The first day I was at school; we watched the second plane it and heard about the third and fourth in the morning. Class was cancelled in the afternoon. I tied to reach Ezra and Gary, and got home as quickly as I could (Was this the end of the world starting? How long would the one granola bar I had in the car keep me alive?) I got home OK, and then called Ezra, Aunt Helen, and Mom called me before I could call her. I emailed Bruce and Barry (Ezra’s note: mom’s two brothers). (Bruce left a week later to go to NYC with a group from Rhode Island trained in post-disaster trauma counseling; he worked mostly with Boston FD volunteers.) I emailed friends. I talked to Gary and neighbors. I wondered what to do. I though I’d give blood but donation centers were overwhelmed; I decide to make an appointment for a few weeks hence when there was a greater need.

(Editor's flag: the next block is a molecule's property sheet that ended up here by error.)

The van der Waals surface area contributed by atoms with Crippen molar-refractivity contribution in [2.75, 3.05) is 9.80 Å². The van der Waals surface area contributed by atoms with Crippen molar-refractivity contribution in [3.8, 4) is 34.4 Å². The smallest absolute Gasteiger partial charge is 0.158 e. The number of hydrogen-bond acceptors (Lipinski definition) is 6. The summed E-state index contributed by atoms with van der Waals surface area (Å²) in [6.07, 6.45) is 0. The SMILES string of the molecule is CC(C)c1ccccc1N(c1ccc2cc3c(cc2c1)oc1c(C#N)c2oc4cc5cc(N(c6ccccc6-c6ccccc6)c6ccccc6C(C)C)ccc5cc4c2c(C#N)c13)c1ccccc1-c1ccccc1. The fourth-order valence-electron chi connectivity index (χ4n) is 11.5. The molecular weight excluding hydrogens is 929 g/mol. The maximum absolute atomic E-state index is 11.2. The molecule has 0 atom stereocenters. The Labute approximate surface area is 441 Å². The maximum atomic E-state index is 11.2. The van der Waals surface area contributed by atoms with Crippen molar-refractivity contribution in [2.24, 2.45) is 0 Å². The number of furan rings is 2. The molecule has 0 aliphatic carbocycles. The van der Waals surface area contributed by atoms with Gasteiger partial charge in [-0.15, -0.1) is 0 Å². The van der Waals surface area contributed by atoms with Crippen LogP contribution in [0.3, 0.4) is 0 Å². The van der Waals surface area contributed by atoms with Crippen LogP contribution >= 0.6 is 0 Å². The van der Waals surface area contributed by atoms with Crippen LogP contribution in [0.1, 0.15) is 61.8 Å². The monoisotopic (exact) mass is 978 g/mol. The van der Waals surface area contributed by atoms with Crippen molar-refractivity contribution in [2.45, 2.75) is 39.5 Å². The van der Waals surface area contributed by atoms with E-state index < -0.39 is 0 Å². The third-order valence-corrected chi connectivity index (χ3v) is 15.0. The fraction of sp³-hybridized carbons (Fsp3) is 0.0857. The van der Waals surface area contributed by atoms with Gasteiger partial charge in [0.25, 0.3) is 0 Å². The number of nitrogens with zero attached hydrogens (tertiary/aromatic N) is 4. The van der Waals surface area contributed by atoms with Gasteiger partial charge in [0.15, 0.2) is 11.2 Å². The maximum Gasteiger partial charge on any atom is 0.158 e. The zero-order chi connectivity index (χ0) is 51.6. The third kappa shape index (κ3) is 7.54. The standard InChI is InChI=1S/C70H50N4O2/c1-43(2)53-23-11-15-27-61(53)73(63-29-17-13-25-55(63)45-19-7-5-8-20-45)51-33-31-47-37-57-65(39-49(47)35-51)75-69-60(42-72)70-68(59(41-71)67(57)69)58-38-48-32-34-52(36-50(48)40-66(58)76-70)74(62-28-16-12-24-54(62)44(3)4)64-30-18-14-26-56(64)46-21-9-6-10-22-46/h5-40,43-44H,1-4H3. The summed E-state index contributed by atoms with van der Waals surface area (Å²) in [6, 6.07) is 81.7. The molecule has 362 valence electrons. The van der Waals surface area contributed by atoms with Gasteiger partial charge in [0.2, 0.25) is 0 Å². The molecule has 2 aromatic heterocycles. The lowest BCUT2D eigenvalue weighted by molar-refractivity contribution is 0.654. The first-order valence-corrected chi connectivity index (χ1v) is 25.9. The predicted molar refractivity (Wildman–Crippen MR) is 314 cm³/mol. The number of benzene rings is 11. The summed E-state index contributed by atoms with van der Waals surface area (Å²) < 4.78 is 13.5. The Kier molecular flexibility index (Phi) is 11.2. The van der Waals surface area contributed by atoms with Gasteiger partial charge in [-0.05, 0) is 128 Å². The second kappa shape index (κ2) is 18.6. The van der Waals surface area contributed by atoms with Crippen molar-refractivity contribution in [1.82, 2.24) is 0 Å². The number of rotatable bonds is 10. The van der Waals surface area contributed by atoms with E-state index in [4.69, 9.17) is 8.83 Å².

The first week we kept a vigil in front of the TV, hardly doing anything but that. Then “normal” obligations started to demand attention, although it felt disloyal to the rescue workers not to keep watching. We postponed our open house, scheduled for Sunday Sep. 16. I went to school as usual. We held our open house Sep. 23 (no one came!). We started to worry about how all the stock market stuff would affect our plans to retire early. I (not Gary) began to worry about preparing for the immediate deterioration of civilization—what if this is not the last of it?—while continuing to try to do the usual stuff. I am furious with the hijackers and their ilk for screwing up my nice life, while feeling guilty and selfish that I’m worried about this when lots of people are dead or have lost loved ones.